The Brussels-Capital Region will no longer offer AstraZeneca’s coronavirus vaccine to people getting their first dose, the Common Community Commission (Cocom) announced on Wednesday.
AstraZeneca’s vaccine will still be administered as a second dose to everyone who already received their first shot of the vaccine, in line with the vaccination schedule recommended by the Interministerial Health Conference.
In recent weeks, Cocom had already been scaling down the use of AstraZeneca’s vaccine, to make sure the stock was kept high enough to ensure second doses, in view of continuing delivery issues.
Additionally, the decision will also speed up Brussels’ vaccination campaign, as the time between the doses of the other vaccines is significantly shorter than for AstraZeneca, with four weeks (Moderna), five weeks (Pfizer) or no second shot at all (Johnson & Johnson).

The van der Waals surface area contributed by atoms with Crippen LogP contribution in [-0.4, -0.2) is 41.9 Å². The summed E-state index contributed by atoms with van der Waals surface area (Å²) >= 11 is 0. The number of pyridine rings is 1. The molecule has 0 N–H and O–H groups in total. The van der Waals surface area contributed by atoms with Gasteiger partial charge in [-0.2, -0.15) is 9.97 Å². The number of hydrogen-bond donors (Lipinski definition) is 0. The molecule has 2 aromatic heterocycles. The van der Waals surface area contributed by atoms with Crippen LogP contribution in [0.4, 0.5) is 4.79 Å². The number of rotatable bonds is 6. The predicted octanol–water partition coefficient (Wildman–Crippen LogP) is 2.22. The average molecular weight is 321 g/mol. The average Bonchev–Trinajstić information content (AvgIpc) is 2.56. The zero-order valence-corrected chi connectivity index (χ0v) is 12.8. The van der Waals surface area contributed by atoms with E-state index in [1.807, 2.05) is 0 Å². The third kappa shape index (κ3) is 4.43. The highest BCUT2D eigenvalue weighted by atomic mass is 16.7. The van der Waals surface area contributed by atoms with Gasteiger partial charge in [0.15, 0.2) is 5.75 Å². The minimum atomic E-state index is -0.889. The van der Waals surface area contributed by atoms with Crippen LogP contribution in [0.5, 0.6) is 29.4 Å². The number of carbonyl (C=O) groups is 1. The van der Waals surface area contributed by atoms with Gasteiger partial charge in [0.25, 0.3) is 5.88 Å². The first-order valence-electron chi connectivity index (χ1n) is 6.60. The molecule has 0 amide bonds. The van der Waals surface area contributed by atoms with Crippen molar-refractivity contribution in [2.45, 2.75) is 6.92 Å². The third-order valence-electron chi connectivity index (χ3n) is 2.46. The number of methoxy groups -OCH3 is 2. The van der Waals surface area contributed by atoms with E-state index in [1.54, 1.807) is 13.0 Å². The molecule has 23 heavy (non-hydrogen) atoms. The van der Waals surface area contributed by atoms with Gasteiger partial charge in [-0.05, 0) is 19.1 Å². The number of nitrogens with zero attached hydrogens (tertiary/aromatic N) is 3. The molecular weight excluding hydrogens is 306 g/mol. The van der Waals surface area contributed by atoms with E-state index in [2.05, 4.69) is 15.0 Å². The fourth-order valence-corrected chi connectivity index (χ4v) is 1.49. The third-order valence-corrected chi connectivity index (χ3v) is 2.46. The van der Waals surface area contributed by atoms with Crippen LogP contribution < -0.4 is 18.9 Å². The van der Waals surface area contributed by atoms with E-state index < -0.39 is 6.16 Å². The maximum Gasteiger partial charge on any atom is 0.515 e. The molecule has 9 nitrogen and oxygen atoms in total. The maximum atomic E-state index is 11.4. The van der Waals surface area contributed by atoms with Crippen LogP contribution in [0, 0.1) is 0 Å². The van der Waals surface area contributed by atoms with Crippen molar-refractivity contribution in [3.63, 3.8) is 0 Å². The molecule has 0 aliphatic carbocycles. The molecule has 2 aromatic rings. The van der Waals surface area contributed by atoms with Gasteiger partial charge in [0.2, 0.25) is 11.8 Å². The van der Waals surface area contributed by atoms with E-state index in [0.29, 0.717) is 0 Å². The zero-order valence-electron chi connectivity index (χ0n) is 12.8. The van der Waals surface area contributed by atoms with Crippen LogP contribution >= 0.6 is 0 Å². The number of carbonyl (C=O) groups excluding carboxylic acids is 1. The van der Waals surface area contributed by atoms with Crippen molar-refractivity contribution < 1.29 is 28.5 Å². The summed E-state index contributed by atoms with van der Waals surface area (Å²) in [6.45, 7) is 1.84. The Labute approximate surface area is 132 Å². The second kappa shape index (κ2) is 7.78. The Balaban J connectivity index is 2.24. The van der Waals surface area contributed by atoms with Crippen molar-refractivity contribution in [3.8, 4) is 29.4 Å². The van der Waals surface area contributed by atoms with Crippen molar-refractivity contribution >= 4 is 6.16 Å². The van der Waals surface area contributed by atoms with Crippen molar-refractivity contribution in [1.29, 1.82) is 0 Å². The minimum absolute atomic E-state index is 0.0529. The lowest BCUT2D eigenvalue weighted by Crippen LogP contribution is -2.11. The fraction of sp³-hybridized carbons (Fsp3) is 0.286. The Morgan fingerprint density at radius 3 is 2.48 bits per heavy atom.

The other vaccines are still available, according to Cocom, which stressed that all adults Brussels residents can now also opt to indicate their willingness to get vaccinated with the Johnson & Johnson vaccine when registering via the Bruvax platform.
On Tuesday, Brussels announced that it is making the J&J vaccine available to all adults in the region, including those under 41 years old after they have given their “informed consent,” just like in Flanders.
“It is strongly recommended to make an appointment via Bruvax to avoid queues,” said Cocom in a press release. “These actions are put in place to encourage Brussels residents to get vaccinated as soon as possible.”
In the meantime, Belgium’s Vaccination Taskforce announced that it is expecting another delivery of 700,000 AstraZeneca vaccines on 29 June, which will mainly go to second doses in Flanders.
Brussels’ decision to suspend first vaccinations with the vaccines is a “provisional” one, according to Cocom, meaning it is possible that the vaccine will be administered again in a few weeks time, if the situation changes.